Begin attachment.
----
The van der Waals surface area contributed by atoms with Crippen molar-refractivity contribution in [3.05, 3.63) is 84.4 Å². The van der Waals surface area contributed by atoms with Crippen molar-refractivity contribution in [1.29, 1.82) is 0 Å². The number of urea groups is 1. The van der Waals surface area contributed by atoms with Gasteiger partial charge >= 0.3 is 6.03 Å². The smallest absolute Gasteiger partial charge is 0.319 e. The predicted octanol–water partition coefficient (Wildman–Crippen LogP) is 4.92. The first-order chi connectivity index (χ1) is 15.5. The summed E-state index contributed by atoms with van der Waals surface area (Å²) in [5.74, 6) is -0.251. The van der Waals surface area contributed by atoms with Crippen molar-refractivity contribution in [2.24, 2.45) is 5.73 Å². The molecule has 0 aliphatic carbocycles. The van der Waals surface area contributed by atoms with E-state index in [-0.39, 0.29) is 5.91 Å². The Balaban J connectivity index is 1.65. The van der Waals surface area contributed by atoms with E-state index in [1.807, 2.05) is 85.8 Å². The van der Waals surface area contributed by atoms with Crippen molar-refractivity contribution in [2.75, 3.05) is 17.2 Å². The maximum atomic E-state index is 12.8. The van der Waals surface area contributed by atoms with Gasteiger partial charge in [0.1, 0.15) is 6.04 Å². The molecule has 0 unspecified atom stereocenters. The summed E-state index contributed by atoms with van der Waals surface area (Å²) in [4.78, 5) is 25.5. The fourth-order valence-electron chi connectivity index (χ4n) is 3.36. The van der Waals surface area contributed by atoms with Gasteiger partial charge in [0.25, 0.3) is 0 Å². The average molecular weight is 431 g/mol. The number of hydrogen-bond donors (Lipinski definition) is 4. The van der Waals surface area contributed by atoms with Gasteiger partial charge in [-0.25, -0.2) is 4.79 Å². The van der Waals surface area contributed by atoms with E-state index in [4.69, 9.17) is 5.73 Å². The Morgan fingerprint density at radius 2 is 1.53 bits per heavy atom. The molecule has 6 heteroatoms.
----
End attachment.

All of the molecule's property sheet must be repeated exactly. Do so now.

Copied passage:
The van der Waals surface area contributed by atoms with Crippen molar-refractivity contribution in [3.05, 3.63) is 84.4 Å². The van der Waals surface area contributed by atoms with Crippen molar-refractivity contribution in [1.29, 1.82) is 0 Å². The number of urea groups is 1. The van der Waals surface area contributed by atoms with Gasteiger partial charge >= 0.3 is 6.03 Å². The smallest absolute Gasteiger partial charge is 0.319 e. The predicted octanol–water partition coefficient (Wildman–Crippen LogP) is 4.92. The first-order chi connectivity index (χ1) is 15.5. The summed E-state index contributed by atoms with van der Waals surface area (Å²) in [5.74, 6) is -0.251. The van der Waals surface area contributed by atoms with Crippen molar-refractivity contribution in [2.24, 2.45) is 5.73 Å². The molecule has 0 aliphatic carbocycles. The van der Waals surface area contributed by atoms with E-state index in [-0.39, 0.29) is 5.91 Å². The Balaban J connectivity index is 1.65. The van der Waals surface area contributed by atoms with E-state index in [1.807, 2.05) is 85.8 Å². The van der Waals surface area contributed by atoms with Crippen molar-refractivity contribution in [2.75, 3.05) is 17.2 Å². The maximum atomic E-state index is 12.8. The van der Waals surface area contributed by atoms with Gasteiger partial charge in [0.1, 0.15) is 6.04 Å². The molecule has 0 unspecified atom stereocenters. The summed E-state index contributed by atoms with van der Waals surface area (Å²) in [4.78, 5) is 25.5. The fourth-order valence-electron chi connectivity index (χ4n) is 3.36. The van der Waals surface area contributed by atoms with Gasteiger partial charge in [0.25, 0.3) is 0 Å². The average molecular weight is 431 g/mol. The number of hydrogen-bond donors (Lipinski definition) is 4. The van der Waals surface area contributed by atoms with Gasteiger partial charge in [-0.25, -0.2) is 4.79 Å². The van der Waals surface area contributed by atoms with E-state index in [4.69, 9.17) is 5.73 Å². The Morgan fingerprint density at radius 2 is 1.53 bits per heavy atom. The molecule has 6 heteroatoms.